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article imageIran government offices logging off the Internet

By Anne Sewell     Aug 7, 2012 in Internet
Tehran - Iran is planning to move the country's key ministries away from the World Wide Web. Tehran states that the Internet is "untrustworthy" and the country is planning a domestic intranet.
This action will be the first phase in a planned Iranian project, which would effectively replace the Internet with a domestic intranet. The Iranian Minister of Communication and Technology, Reza Taqipour, announced earlier this year that the new system will be operational in around 18 months.
Taqipour accuses a handful of Western countries of having the monopoly control of the Internet.
"The Internet should not be in the hands of one or two specific countries," he told Iran's FARS news agency, citing how the Internet has become an indispensable element of economic, security and social policy.
Taqipour told a conference on Sunday at Tehran's Amir Kabir University that "The establishment of the national intelligence network will create a situation where the precious intelligence of the country won't be accessible to these powers."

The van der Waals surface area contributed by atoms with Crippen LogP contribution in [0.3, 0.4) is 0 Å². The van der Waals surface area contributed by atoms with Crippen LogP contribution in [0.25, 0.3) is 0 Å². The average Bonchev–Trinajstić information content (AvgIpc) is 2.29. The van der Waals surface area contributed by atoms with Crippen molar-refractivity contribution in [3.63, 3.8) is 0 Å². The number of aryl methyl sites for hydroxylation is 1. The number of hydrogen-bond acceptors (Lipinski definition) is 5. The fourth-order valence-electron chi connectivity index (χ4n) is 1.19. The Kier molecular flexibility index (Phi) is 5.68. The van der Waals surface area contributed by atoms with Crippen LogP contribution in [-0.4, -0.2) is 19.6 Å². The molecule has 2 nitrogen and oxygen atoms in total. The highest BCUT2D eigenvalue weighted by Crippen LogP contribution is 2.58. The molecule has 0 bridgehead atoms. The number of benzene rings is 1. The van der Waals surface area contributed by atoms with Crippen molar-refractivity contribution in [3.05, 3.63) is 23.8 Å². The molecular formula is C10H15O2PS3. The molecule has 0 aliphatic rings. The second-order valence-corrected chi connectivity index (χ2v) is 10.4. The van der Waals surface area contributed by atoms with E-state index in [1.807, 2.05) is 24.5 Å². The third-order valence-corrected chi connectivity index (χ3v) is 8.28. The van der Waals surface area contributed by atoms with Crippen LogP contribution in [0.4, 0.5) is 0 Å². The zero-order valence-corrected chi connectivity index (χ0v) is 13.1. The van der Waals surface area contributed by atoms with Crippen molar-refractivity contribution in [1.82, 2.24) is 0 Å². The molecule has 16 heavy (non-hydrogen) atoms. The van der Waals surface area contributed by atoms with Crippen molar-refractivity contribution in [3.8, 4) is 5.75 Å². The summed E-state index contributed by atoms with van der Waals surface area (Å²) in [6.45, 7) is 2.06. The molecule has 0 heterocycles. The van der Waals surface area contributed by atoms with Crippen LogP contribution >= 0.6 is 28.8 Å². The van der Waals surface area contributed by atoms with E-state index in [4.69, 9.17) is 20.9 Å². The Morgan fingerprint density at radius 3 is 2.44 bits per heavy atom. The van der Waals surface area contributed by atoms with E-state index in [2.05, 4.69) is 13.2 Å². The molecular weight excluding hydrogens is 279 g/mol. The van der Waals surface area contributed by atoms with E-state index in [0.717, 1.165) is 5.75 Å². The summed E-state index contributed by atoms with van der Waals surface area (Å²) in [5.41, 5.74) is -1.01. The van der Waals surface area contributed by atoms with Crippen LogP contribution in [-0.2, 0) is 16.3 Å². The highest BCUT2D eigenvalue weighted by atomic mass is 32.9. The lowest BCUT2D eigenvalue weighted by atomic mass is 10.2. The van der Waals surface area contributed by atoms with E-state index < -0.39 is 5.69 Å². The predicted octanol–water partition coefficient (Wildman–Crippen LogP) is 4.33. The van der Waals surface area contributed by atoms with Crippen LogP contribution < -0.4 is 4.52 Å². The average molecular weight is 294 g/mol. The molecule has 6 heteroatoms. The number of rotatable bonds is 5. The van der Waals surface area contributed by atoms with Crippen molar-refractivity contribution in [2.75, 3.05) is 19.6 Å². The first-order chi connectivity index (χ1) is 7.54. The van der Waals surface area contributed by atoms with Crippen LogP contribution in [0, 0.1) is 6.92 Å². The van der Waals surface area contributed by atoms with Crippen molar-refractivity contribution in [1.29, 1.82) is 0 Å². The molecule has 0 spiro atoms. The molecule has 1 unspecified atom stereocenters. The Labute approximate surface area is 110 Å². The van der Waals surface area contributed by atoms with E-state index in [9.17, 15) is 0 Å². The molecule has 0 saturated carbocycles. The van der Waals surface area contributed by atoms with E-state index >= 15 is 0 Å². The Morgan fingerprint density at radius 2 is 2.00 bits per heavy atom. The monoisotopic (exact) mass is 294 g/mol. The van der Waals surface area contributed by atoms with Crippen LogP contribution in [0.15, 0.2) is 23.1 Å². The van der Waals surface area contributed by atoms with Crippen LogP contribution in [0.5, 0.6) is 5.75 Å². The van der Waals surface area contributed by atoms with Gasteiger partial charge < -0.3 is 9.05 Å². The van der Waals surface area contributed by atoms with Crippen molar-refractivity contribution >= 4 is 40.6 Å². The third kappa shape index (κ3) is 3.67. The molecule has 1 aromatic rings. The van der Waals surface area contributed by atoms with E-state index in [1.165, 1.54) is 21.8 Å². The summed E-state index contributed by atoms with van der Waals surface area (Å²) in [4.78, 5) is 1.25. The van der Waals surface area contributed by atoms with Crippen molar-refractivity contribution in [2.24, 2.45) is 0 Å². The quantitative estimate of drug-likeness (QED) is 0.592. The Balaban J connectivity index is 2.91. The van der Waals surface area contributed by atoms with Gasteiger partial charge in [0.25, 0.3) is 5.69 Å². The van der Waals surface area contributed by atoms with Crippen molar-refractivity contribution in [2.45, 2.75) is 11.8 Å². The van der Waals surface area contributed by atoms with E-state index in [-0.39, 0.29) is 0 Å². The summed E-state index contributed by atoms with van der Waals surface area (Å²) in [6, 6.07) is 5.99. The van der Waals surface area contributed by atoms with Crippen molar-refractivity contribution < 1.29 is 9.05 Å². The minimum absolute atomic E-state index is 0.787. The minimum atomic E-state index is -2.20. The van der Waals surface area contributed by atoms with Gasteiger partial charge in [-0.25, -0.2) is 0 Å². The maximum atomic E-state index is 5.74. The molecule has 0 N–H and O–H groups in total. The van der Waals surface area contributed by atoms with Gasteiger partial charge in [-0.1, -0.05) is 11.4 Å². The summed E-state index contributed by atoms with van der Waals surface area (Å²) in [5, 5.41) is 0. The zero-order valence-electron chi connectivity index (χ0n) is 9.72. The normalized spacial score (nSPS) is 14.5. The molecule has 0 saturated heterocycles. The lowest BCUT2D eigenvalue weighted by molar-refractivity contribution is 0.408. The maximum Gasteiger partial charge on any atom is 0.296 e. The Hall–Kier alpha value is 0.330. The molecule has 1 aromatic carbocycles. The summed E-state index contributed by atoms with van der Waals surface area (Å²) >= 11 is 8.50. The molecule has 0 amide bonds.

He further said the Internet could not be trusted because it was controlled by "one or two" countries hostile to Iran, a veiled reference to the United States and Israel.
The new domestic internet, working as a kind of intranet, is supposed to be "clean" from "immoral" sites.
It is thought that the decision to switch to an intranet is the result of a series of hacking attempts and cyber attacks against Iran. In July, Iranian nuclear facilities were reportedly attacked by a musical virus, which turned on lab computers at night and blasted AC/DC's "Thunderstruck."
On top of this, in May 2012, experts at Russia's Kaspersky Laboratories exposed a Trojan virus called Flame, designed to spy on web activity in Iran and other Middle Eastern nations.
Cybersecurity experts said that Flame was “probably the most complicated virus ever,” and that it was believed to have targeted Iran's oil ministry and main export terminals.
A further attack on the country's nuclear program, causing serious setbacks, was the state-of-the-art Stuxnet virus. This virus targeted computers running uranium enrichment centrifuges at the Natanz nuclear facility in Iran and is said to have destroyed thousands of centrifuges, and set back Iran's nuclear program by months.
It is believed that both Flame and Stuxnet were a joint development by the U.S. and Israel.
However, one Iranian cybersecurity specialist, Nima Rashedan, told the Telegraph that it is doubtful the domestic network will be a success.
"Because of the dis-functionality of the government, I don't think they will be able to implement it properly," said Rashedan.
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